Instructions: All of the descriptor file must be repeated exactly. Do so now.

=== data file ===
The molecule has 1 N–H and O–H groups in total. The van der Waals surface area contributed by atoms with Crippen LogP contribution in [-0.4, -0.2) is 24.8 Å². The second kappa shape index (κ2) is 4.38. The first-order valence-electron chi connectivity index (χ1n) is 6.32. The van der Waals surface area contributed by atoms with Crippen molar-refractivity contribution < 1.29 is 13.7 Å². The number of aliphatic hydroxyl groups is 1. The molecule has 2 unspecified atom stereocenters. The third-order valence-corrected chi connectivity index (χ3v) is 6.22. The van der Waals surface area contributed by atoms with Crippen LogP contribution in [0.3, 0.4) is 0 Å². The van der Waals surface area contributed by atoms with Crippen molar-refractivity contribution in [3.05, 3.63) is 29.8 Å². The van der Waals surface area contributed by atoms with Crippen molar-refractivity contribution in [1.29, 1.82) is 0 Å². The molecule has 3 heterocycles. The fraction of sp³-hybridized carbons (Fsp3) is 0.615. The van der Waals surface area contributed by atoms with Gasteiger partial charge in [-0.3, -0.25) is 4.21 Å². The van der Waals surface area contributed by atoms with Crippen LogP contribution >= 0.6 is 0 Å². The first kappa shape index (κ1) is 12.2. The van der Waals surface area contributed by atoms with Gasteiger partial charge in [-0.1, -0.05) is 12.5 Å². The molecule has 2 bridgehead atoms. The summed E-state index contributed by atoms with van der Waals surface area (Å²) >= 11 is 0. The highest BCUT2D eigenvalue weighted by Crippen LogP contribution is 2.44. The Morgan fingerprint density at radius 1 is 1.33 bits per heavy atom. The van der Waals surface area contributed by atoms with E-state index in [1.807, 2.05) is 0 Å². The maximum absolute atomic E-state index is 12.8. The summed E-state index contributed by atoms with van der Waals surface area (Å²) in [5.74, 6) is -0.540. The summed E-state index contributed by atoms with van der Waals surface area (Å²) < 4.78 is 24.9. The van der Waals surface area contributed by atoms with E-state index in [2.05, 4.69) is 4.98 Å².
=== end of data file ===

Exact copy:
The molecule has 1 N–H and O–H groups in total. The van der Waals surface area contributed by atoms with Crippen LogP contribution in [-0.4, -0.2) is 24.8 Å². The second kappa shape index (κ2) is 4.38. The first-order valence-electron chi connectivity index (χ1n) is 6.32. The van der Waals surface area contributed by atoms with Crippen molar-refractivity contribution < 1.29 is 13.7 Å². The number of aliphatic hydroxyl groups is 1. The molecule has 2 unspecified atom stereocenters. The third-order valence-corrected chi connectivity index (χ3v) is 6.22. The van der Waals surface area contributed by atoms with Crippen LogP contribution in [0.3, 0.4) is 0 Å². The van der Waals surface area contributed by atoms with Crippen molar-refractivity contribution in [3.05, 3.63) is 29.8 Å². The van der Waals surface area contributed by atoms with Crippen molar-refractivity contribution in [1.29, 1.82) is 0 Å². The molecule has 3 heterocycles. The fraction of sp³-hybridized carbons (Fsp3) is 0.615. The van der Waals surface area contributed by atoms with Gasteiger partial charge in [-0.3, -0.25) is 4.21 Å². The van der Waals surface area contributed by atoms with Crippen LogP contribution >= 0.6 is 0 Å². The first kappa shape index (κ1) is 12.2. The van der Waals surface area contributed by atoms with Gasteiger partial charge in [-0.1, -0.05) is 12.5 Å². The molecule has 2 bridgehead atoms. The summed E-state index contributed by atoms with van der Waals surface area (Å²) >= 11 is 0. The highest BCUT2D eigenvalue weighted by Crippen LogP contribution is 2.44. The Morgan fingerprint density at radius 1 is 1.33 bits per heavy atom. The van der Waals surface area contributed by atoms with E-state index in [1.807, 2.05) is 0 Å². The maximum absolute atomic E-state index is 12.8. The summed E-state index contributed by atoms with van der Waals surface area (Å²) in [5.74, 6) is -0.540. The summed E-state index contributed by atoms with van der Waals surface area (Å²) < 4.78 is 24.9. The van der Waals surface area contributed by atoms with E-state index in [2.05, 4.69) is 4.98 Å².